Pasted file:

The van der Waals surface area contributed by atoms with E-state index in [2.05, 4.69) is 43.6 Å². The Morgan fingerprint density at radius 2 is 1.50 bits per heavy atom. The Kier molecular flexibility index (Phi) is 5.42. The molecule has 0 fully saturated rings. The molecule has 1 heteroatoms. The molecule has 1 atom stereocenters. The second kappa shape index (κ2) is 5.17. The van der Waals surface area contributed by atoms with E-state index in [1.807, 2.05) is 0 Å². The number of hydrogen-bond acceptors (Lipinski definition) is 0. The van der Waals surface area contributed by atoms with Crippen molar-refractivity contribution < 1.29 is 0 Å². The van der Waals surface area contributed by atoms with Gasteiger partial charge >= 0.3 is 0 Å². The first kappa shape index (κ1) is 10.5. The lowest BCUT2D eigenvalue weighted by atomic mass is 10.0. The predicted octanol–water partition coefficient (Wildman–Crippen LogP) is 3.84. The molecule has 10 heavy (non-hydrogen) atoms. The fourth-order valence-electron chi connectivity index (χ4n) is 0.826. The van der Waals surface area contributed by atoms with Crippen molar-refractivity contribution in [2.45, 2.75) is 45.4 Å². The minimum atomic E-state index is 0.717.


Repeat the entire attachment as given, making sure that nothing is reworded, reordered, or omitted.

The van der Waals surface area contributed by atoms with E-state index in [2.05, 4.69) is 43.6 Å². The Morgan fingerprint density at radius 2 is 1.50 bits per heavy atom. The Kier molecular flexibility index (Phi) is 5.42. The molecule has 0 fully saturated rings. The molecule has 1 heteroatoms. The molecule has 1 atom stereocenters. The second kappa shape index (κ2) is 5.17. The van der Waals surface area contributed by atoms with E-state index in [1.807, 2.05) is 0 Å². The number of hydrogen-bond acceptors (Lipinski definition) is 0. The van der Waals surface area contributed by atoms with Crippen molar-refractivity contribution < 1.29 is 0 Å². The van der Waals surface area contributed by atoms with Gasteiger partial charge >= 0.3 is 0 Å². The first kappa shape index (κ1) is 10.5. The lowest BCUT2D eigenvalue weighted by atomic mass is 10.0. The predicted octanol–water partition coefficient (Wildman–Crippen LogP) is 3.84. The molecule has 10 heavy (non-hydrogen) atoms. The fourth-order valence-electron chi connectivity index (χ4n) is 0.826. The van der Waals surface area contributed by atoms with Crippen molar-refractivity contribution in [2.45, 2.75) is 45.4 Å². The minimum atomic E-state index is 0.717.